Income tax exemption and other tax concessions can be attractive to many social enterprises. They could be the difference between the success and failure of a venture.
However, they usually come with strings attached. One common “string” is an obligation to register with the Australian Charities and Not-for-profits Commission (“ACNC”), and with that comes an obligation to lodge Annual Information Statements and Financial Reports (depending on the size of the organisation). These documents then become freely available to the public on the ACNC register.
For some social enterprises, this creates a dilemma. It may mean that competitors will have access to commercially sensitive information.
There are a few strategies that social enterprises can adopt to deal with this issue. Here are two examples:
The ACNC may withhold information from the ACNC register if it is commercially sensitive, and if it has the potential to cause detriment to an organisation. This is provided for in the legislation establishing the ACNC.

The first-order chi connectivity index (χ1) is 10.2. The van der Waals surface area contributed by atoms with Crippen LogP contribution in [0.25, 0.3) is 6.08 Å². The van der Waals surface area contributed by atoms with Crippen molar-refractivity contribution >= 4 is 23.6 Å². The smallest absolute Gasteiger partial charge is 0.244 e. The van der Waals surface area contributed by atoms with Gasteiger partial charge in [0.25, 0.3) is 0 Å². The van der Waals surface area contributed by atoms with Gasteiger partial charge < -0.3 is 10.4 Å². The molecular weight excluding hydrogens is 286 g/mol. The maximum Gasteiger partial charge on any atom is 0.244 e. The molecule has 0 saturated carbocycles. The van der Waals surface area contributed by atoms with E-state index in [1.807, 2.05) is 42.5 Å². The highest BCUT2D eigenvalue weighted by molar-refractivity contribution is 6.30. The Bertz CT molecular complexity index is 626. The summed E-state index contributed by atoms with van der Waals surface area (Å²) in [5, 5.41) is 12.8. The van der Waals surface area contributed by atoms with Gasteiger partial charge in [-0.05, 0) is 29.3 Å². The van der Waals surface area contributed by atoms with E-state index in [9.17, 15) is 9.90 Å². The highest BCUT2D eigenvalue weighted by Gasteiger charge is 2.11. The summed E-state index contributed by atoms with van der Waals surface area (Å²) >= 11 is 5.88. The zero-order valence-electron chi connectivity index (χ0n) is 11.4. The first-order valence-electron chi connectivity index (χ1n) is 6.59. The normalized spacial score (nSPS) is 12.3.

However, it depends on the Commissioner exercising discretion, and there are a number of things that the ACNC will take into account. These are set out in a Commissioner’s Interpretation Statement on Commercially Sensitive Information (CIS 2016/01). They include:
The starting presumption of the ACNC is that it is in the public’s interest to disclose information and not withhold it – so the onus falls on the business to show why it should be withheld.
We can help you with an application for withholding information from the ACNC register if you have concerns about this issue.
Some social enterprises operate using a group structure that comprises both for-profit and not-for-profit structures. This is known as a hybrid structure.
This is one way to utilise taxation concessions, as well as keep some information private. Profits can be generated in a for-profit entity (where the information is private), and then distributed to the Not for Profit entity (where there are tax concessions, and information is published).
There are several factors that you need to consider before adopting a hybrid structure, such as putting in place mechanisms to ensure that everything is “above board” and that there is not improper use of Not for Profit or charitable assets for private benefit or business purposes. However, it can provide a means to protect information and utilise valuable taxation concessions.
If you would like assistance with establishing a hybrid structure, or evaluating whether it is appropriate for your organisation, please contact us to discuss. We would be pleased to assist.